The Indian Kitchen
Working closely with Preethi, one of India’s leading consumer durables company, Sosaley has started developing products that will introduce IoT into the Indian kitchen.
The Indian kitchen, compared to say a western kitchen, is more complicated in terms of usage. Multiple kinds of food are prepared using varying degrees of heat. Frying is very common as is using steam to cook food. One of the most common cooking vessels is the Pressure Cooker that is used to cook everything from rice to dal to potatoes. You should not be surprised if you see 4-6 gas burners working ceaselessly in the morning as breakfast, lunch and even portions of dinner are prepared.
In the morning, the kitchen is usually a hub of intense activities with cutting, frying, steaming, and cooking. In the middle of all this is the ubiquitous gas stove.
Controlling The Gas Stove
Housewives and professional cooks generally use instinct to control the amount of heat a stove delivers. They take a look at what is being cooked, maybe smell it a bit, and then instinct takes over. This comes from long years of experience and (maybe) having burnt a few dishes also.
The first question that comes to one’s mind is – what can a microprocessor do here? What functions can it perform that is today managed by the housewife with years of experience? Well, here are our answers and the challenge we gave to ourselves.
- To have sensors that will understand that a vessel has been kept on the gas stove. This will help avoid wastage of LPG.
- To have sensors that can count the number of times a pressure cooker’s whistle blows. This will help shut the gas stove on completion of a pre-determined number of whistles.
- Sensors to see that the stove’s burner (or hob) is clean and the flame is present. Again, this will help avoid the leak of LPG.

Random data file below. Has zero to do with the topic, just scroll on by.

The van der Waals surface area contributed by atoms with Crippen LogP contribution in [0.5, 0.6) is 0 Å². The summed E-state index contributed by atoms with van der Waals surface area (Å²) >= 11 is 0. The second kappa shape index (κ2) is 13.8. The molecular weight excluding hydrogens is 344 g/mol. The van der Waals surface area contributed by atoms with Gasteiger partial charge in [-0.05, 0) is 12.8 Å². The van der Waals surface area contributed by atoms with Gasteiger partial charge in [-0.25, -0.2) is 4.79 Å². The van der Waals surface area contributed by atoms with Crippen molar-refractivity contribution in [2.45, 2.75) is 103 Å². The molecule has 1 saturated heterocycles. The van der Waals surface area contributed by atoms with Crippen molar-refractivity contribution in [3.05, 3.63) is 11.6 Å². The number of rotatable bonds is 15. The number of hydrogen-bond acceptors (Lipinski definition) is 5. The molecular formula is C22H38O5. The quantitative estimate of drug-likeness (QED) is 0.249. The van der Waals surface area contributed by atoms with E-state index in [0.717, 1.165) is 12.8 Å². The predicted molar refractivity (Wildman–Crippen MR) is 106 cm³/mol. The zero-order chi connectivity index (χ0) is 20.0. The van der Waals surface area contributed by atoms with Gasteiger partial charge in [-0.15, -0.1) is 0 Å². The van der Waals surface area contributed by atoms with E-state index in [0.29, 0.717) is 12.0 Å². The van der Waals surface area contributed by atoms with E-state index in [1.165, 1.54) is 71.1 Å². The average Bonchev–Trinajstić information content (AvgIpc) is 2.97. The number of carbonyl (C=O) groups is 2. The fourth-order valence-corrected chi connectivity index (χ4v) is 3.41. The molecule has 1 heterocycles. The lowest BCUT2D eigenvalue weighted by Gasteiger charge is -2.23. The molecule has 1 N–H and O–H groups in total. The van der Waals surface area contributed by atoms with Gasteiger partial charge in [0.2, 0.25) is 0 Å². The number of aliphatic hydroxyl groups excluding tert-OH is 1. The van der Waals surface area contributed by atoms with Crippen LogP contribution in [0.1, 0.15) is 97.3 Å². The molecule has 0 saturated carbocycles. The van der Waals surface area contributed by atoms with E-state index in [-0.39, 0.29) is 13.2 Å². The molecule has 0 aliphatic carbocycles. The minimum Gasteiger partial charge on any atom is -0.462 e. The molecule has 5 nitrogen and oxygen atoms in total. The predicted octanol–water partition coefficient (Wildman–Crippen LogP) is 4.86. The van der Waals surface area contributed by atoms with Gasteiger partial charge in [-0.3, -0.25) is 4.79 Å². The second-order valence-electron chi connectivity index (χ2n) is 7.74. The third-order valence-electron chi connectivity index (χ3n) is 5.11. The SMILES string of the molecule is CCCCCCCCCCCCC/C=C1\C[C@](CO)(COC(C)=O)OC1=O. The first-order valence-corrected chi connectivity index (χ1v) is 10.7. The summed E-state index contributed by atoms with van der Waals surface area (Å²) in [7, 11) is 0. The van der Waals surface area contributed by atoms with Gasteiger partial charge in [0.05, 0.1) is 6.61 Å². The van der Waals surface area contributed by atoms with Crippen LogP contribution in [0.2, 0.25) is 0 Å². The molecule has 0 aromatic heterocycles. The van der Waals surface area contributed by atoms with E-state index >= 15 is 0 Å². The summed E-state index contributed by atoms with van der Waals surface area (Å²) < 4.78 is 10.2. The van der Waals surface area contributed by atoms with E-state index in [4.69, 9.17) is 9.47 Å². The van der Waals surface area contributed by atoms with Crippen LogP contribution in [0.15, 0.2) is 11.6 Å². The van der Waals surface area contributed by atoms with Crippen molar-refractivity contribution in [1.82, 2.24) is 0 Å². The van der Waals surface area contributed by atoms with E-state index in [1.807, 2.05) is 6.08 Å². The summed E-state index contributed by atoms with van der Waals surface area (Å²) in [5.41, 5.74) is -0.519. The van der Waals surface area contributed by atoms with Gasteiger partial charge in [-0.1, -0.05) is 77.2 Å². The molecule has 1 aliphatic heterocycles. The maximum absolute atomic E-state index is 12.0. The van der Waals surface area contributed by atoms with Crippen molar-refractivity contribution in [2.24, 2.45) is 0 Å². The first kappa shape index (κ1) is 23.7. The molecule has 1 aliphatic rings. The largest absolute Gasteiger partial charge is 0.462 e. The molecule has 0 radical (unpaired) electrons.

- A simple and dependable way of lighting the burner and controlling the quantum of flame that is delivered.
- A myriad other functions including alerts and other ways of attracting the housewife’s attention when needed.
We started the process by looking at the layout of a popular model – a 3 burner stove. We then ripped it apart and introduced microprocessor-based controls where possible. We faced some very tricky issues that we resolved quickly. We also solved multiple issues including delivering energy to the circuit without any connection to mains, and a way of recharging the batteries for 10 years or more. Of course, we are also talking about the whole system working in an environment where the temperatures could go to 200 degrees Centigrade.
The product is now ready for us to build applications and solutions for the Indian housewife.
The future is going to be even more interesting. With the basic control functions in place, how can we enhance the functions to make the life of the housewife less strenuous and more fun? Some of what we are thinking are the following:
- Can we get a large number of consumer durables in the kitchen communicating with each other? Can we make the grinder talk to the stove?
- Can we introduce a camera and some amount of AI to raise alerts and give suggestions to the housewife?
- Can we provide online cooking lessons where the app will help the housewife surprise her family with a new and tasty dish?
- Of course, over and above all this is the need for simplicity.